As crowdfunding platforms increasingly become key culture war weapons, at least one company has attempted to clarify who can – and cannot – appeal for donations on their site. GoFundMe added “discriminatory” campaigns to the list of causes that can’t find a home there, hours after the company’s decision to remove a fundraising page for a bakery Kim Davis was jailed for violating a state discrimination law and contempt of court.
After watching several high-profile conservative Christian victims become millionaires by exploiting their site, the creators finally announced that enough was enough. In April, they announced that they would block certain types of disgusting campaigns from thriving on GoFundMe. More specifically – and this is where Davis gets screwed out of the millions surely waiting for her – the site has a specific policy about criminals:
GoFundMe’s terms of service now exclude “campaigns in defense of formal charges or claims of heinous crimes, violent, hateful, sexual or discriminatory acts,and right wing terrorist groups such as The Oath Keepers” the company announced in a Wednesday blog post. The site also added language clarifying that GoFundMe “reserves the right to share the names and addresses from a deleted campaign with Homeland Security, donors or stated beneficiaries who wish to file a police report about any misuse of fundraising.”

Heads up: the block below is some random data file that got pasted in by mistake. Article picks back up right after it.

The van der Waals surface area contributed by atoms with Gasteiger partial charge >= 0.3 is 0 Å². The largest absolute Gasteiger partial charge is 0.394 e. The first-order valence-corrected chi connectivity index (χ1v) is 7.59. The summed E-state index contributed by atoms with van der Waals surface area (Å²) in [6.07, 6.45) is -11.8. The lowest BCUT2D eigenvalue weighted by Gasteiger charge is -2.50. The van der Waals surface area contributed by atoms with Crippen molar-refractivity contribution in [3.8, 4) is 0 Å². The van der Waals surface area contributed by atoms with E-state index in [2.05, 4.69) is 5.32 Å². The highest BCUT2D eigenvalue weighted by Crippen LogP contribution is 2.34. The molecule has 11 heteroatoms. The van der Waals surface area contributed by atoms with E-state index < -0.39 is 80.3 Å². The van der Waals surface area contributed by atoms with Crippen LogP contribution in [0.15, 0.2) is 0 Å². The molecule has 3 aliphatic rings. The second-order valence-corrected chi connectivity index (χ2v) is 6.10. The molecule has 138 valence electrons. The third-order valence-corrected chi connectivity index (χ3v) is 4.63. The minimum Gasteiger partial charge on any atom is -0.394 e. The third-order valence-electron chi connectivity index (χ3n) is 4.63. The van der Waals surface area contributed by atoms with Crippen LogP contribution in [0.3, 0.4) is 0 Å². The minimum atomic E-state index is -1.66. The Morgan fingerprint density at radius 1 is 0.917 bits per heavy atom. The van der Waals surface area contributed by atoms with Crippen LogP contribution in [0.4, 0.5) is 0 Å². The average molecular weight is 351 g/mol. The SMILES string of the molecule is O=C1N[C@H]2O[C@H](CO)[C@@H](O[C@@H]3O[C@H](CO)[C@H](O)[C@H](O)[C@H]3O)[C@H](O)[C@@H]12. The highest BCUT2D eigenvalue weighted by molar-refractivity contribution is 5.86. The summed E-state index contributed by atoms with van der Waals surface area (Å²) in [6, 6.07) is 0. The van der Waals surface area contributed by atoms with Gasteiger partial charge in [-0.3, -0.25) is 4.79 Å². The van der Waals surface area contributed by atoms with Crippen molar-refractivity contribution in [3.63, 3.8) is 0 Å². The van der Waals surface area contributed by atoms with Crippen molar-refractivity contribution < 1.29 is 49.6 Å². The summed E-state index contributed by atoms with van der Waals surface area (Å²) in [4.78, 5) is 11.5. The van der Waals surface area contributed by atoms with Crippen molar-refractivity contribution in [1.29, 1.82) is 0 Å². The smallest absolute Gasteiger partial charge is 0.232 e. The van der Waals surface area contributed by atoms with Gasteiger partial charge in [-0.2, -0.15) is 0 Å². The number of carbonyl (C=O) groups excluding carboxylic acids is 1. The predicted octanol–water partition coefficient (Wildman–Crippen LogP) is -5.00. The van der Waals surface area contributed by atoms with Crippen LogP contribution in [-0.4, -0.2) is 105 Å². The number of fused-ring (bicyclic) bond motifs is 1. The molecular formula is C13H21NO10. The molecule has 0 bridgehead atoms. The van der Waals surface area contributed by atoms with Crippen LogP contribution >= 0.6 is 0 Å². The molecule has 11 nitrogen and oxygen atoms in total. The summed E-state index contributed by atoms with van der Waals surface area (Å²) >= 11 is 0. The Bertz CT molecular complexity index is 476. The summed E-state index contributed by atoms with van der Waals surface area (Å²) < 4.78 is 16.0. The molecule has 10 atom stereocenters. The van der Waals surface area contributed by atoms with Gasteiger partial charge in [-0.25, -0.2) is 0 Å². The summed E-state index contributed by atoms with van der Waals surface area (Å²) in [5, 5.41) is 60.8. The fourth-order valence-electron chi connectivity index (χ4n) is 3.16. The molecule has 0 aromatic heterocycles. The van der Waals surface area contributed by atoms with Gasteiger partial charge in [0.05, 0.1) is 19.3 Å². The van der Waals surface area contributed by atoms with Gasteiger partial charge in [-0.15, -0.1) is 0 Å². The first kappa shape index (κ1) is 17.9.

On Thursday,a Facebook Page called Conservative Americans for Kim Davis opened a Gofundme page and in less than 24 hours had raised $936,455 dollars to aid in Davis' legal fund.
The Gofundme and Facebook pages were deleted by Friday morning.GoFundme Could not be reached for comment but in an e-mail statement by Facebook:
"We don’t tolerate bullying or harassment. We allow you to speak freely on matters and people of public interest, but remove content that appears to purposefully attack others for reasons of religious bigotry."
Republican presidential candidate Mike Huckabee went so far as to suggest Davis was a victim of the “criminalization of Christianity” in the country.
"Kim Davis and Josh Duggar are two great Americans who are being persecuted for their love of Christ.It's just a shame we can not send her money as God has instructed us to do."
Chris Hartman, head of the Fairness Campaign advocacy group, said he thought the judge would levy fines but hoped jailing Davis would act as a strong deterrent for others who might pursue an agenda of Christian hate.
Davis is scheduled for another court hearing Friday.